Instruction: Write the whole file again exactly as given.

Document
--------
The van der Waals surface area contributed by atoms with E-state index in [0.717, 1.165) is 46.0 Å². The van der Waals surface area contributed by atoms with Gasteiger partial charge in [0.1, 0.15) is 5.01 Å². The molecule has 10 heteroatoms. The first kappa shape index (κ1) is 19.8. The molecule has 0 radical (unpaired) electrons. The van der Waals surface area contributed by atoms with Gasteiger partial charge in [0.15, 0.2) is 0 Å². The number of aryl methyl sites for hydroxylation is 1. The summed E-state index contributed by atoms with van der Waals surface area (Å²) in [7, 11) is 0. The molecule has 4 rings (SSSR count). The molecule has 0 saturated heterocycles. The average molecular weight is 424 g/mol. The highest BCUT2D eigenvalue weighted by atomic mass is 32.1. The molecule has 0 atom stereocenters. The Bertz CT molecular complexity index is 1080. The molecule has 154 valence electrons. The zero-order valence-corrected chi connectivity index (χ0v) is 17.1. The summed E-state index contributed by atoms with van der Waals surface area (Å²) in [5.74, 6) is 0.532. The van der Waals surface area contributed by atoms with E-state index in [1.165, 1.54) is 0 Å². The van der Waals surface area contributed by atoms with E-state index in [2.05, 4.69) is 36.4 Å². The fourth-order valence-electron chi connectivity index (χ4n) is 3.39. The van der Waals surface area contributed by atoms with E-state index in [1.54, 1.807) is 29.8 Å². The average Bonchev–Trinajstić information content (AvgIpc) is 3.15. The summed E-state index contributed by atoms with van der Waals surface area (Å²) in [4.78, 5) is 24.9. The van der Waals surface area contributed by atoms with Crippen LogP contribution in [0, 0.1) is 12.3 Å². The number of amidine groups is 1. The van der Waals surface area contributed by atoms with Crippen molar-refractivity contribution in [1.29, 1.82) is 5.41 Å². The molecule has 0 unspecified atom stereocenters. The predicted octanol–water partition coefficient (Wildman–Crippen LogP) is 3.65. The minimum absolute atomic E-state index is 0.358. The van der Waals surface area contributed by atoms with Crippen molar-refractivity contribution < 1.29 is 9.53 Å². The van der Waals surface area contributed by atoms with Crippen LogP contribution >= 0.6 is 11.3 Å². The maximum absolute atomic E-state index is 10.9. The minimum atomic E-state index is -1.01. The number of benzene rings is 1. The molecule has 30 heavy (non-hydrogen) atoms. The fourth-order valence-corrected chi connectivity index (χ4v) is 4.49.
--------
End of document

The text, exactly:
The van der Waals surface area contributed by atoms with E-state index in [0.717, 1.165) is 46.0 Å². The van der Waals surface area contributed by atoms with Gasteiger partial charge in [0.1, 0.15) is 5.01 Å². The molecule has 10 heteroatoms. The first kappa shape index (κ1) is 19.8. The molecule has 0 radical (unpaired) electrons. The van der Waals surface area contributed by atoms with Gasteiger partial charge in [0.15, 0.2) is 0 Å². The number of aryl methyl sites for hydroxylation is 1. The summed E-state index contributed by atoms with van der Waals surface area (Å²) in [7, 11) is 0. The molecule has 4 rings (SSSR count). The molecule has 0 saturated heterocycles. The average molecular weight is 424 g/mol. The highest BCUT2D eigenvalue weighted by atomic mass is 32.1. The molecule has 0 atom stereocenters. The Bertz CT molecular complexity index is 1080. The molecule has 154 valence electrons. The zero-order valence-corrected chi connectivity index (χ0v) is 17.1. The summed E-state index contributed by atoms with van der Waals surface area (Å²) in [5.74, 6) is 0.532. The van der Waals surface area contributed by atoms with E-state index in [1.165, 1.54) is 0 Å². The van der Waals surface area contributed by atoms with E-state index in [2.05, 4.69) is 36.4 Å². The fourth-order valence-electron chi connectivity index (χ4n) is 3.39. The van der Waals surface area contributed by atoms with E-state index in [1.54, 1.807) is 29.8 Å². The average Bonchev–Trinajstić information content (AvgIpc) is 3.15. The summed E-state index contributed by atoms with van der Waals surface area (Å²) in [4.78, 5) is 24.9. The van der Waals surface area contributed by atoms with Crippen LogP contribution in [0, 0.1) is 12.3 Å². The number of amidine groups is 1. The van der Waals surface area contributed by atoms with Crippen molar-refractivity contribution in [1.29, 1.82) is 5.41 Å². The molecule has 0 unspecified atom stereocenters. The predicted octanol–water partition coefficient (Wildman–Crippen LogP) is 3.65. The minimum absolute atomic E-state index is 0.358. The van der Waals surface area contributed by atoms with Crippen molar-refractivity contribution < 1.29 is 9.53 Å². The van der Waals surface area contributed by atoms with Crippen LogP contribution >= 0.6 is 11.3 Å². The maximum absolute atomic E-state index is 10.9. The minimum atomic E-state index is -1.01. The number of benzene rings is 1. The molecule has 30 heavy (non-hydrogen) atoms. The fourth-order valence-corrected chi connectivity index (χ4v) is 4.49.